14. Hi all, sorry to resurrect a slightly older topic, but I have been having trouble with people stealing my videos recently and I wanted to seek your advise. I uploaded some of my videos to YouTube (https://youtu.be/YqCm709V1kw and https://youtu.be/DbPBwtX-BaE), but they have been stolen and re-uploaded to Facebook without my permission. The first one that I found (thanks to eldeeem on Flickr) had taken my video, stripped off my intro and outro, taken away my voice-over, used different music, and not provided any attribution/credit at all. I contacted them to ask them to remove it, but they ignored my request. So I filed a Facebook Copyright Infringement Claim, and the video was taken down within a few hours. I also looked at the other videos on their Facebook page, and a quick search of YouTube shows that they are not the copyright owners for (at least some of) those videos either, so I left a message for the original owners on YouTube in the hopes that they will also file a Facebook Copyright Infringement Claim, The second one I found kept my video intact, and even provided me with attribution, however they had still copied my video to upload it to Facebook without my permission. I don't think this second one meant any malice as they did give me attribution, however I don't think they realized that they breached my copyright either. As I am the copyright owner of my video, I am the only one that is allowed to copy the video. Anyone else that does it is stealing it. The problem with others uploading the video to Facebook or any other platform (apart from the copyright issue) is that I don't get any benefit from those views, such as more exposure of my YouTube Channel or YouTube Monetization. The first one had 1.1 million views on Facebook before it was taken down, but those people don't know that it was my video. As I currently allow my YouTube videos to be embedded, I would be okay if they chose to embed my original YouTube video or link to it rather than steal it and re-upload it, and then I would also get the benefits of the YouTube views. Has anyone else had trouble with their videos appearing on Facebook? Also, how do you find copied videos on Facebook if someone else hasn't notified you? Searching for videos on any platform is difficult as you generally only have the title/description/tags to search on, but if they changed these then the copies can be difficult to find. Thanks in advance for any advice you may have.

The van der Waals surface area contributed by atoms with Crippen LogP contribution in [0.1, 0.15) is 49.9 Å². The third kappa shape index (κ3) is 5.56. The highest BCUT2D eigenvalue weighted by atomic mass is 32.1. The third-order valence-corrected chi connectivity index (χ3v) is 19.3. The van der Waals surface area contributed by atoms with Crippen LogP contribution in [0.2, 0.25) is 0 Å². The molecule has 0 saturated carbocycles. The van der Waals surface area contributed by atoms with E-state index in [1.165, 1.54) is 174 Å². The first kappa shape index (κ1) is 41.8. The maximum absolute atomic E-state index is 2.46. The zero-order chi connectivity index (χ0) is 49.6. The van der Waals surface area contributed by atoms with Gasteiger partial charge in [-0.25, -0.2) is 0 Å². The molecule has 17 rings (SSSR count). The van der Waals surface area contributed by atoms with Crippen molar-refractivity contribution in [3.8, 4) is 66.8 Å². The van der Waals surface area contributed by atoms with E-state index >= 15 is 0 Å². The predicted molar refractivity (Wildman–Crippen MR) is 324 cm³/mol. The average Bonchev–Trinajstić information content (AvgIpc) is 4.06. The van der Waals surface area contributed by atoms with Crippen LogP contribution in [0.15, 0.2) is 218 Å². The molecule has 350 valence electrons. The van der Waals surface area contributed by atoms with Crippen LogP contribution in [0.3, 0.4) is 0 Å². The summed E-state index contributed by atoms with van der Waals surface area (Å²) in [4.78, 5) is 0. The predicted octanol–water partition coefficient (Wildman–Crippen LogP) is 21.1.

15. I have a few videos on my YouTube Channel: Lego Technic Smooth Linear Gearbox - 6 Speed + Reverse Read the video description for more information. With 6 Speeds + Reverse, the gearbox ends up quite big though. A neutral gear can also be added, as shown in my 3 Speed + Neutral + PTO version of this gearbox: Lego Technic Smooth Linear Gearbox - 3 Speed + Neutral + PTO Again, check the video description for more information.